With football season nearing full speed, the media’s attention will once again focus on the well publicized risks of sports related concussions. No matter what you choose to call it: a blow to the head, a brain bruise, a head bump; clinically, there is no question what a concussion really is: a traumatic brain injury (TBI).
Often categorized, as a “mild” traumatic brain injury due to the fact that they are mostly non-life threatening, a concussion should garner no less attention than more severe forms of brain injury in the long term.
A concussion, as described by the CDC, is a brain injury “caused by a bump, blow, or jolt to the head or by a hit to the body that causes the head and brain to move rapidly back and forth.” The result of this quick and often unexpected force is the stretching and damaging of brain cells from the brain bouncing back and forth or twisting inside the skull. Watch the CDC’s Animation of a Concussion video here.
Although sports are certainly one common cause of concussions, it’s important to note that concussions can also be the result of motor vehicle accidents, falls, and unfortunate trauma to the head due to violence, abuse, and blast injuries such as in warfare. At the the Philadelphia Concussion Center at Magee, individuals are seen for diagnosis and treatment of concussion from numerous different causes.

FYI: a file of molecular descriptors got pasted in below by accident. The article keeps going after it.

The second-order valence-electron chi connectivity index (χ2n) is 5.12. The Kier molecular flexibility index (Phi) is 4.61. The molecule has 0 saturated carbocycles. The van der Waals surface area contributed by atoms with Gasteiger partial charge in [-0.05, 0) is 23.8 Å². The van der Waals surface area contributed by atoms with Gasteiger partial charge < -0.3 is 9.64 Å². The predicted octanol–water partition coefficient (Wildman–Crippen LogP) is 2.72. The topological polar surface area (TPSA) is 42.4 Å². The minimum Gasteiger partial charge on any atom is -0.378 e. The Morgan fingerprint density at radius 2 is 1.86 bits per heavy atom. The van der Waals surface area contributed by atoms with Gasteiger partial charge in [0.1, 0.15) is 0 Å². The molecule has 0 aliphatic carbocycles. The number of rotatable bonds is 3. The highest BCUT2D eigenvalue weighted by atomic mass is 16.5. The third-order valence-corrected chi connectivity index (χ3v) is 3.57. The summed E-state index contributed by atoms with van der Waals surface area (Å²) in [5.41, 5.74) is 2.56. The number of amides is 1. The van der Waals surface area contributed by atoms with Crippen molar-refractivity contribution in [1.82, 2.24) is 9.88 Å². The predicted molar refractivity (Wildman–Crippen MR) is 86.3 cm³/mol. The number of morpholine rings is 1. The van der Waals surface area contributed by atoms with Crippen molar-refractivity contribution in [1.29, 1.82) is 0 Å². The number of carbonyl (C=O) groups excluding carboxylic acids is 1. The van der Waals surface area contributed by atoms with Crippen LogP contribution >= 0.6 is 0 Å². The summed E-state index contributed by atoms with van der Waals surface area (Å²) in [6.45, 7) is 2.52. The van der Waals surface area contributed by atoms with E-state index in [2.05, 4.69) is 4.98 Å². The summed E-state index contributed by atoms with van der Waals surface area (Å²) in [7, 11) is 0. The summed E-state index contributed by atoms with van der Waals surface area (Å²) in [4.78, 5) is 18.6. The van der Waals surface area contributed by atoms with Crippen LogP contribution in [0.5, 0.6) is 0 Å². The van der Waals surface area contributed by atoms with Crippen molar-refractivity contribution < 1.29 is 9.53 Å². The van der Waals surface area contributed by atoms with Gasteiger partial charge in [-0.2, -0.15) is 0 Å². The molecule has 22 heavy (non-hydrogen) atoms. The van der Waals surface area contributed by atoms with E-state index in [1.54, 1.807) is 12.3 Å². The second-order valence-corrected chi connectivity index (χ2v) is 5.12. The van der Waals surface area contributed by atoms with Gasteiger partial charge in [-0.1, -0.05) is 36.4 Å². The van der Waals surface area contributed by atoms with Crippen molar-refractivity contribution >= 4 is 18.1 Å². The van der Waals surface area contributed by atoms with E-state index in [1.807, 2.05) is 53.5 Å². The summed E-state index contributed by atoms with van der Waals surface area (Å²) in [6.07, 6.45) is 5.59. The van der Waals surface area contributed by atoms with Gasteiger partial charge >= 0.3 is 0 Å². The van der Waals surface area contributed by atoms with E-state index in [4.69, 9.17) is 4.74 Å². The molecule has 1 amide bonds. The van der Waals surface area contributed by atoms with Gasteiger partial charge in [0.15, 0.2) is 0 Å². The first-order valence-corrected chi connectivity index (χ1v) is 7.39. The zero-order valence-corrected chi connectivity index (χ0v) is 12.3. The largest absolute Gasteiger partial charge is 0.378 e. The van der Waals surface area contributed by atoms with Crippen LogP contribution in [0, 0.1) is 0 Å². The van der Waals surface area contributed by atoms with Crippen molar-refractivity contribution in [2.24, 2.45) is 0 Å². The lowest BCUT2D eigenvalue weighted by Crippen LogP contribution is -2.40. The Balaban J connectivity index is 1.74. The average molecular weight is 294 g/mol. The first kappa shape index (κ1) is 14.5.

So you’re not an NFL player or a world class boxer? With a flood of information available from many sources, it can be difficult to figure out what the average person should pay attention to. Below are some of the most basic, yet important facts about concussion that we think everyone should be aware of, along with some of the hard truths about a concussion diagnosis.
-A concussion can happen to anyone from infants to 90 year old individuals.
-A concussion is a traumatic brain injury.
-Falls, motor vehicle accidents, being struck or hit hard on the head, and assault are the leading causes of non-fatal traumatic brain injuries (Source: CDC).
-During a concussion from any cause, there is damage to brain cells that can create chemical changes in the brain causing a variety of symptoms.
-Symptoms of a concussion vary greatly between individuals, but can include some or all of the following:
Difficulties with memory
Difficulty paying attention and concentrating
Trouble sleeping and unusual fatigue
Dizziness or balance issues
-Symptoms of concussion may not show up immediately post injury.
-Concussions can go undiagnosed because of delayed symptoms or focus on ruling out more immediate life threatening injuries such as following a motor vehicle accident or fall.
-Concussions can have permanent long term effects if proper care is not taken following injury.
-All cases of concussion or possible concussion should be taken seriously, and medical attention should be sought as soon as one is suspected.
Watch for future posts in this series on the importance of baseline testing, questions you should ask your physician, and concussion recovery.
For more information, or to schedule an appointment at the Philadelphia Concussion Center at Magee call 855-587-BRAIN (855-587-2724).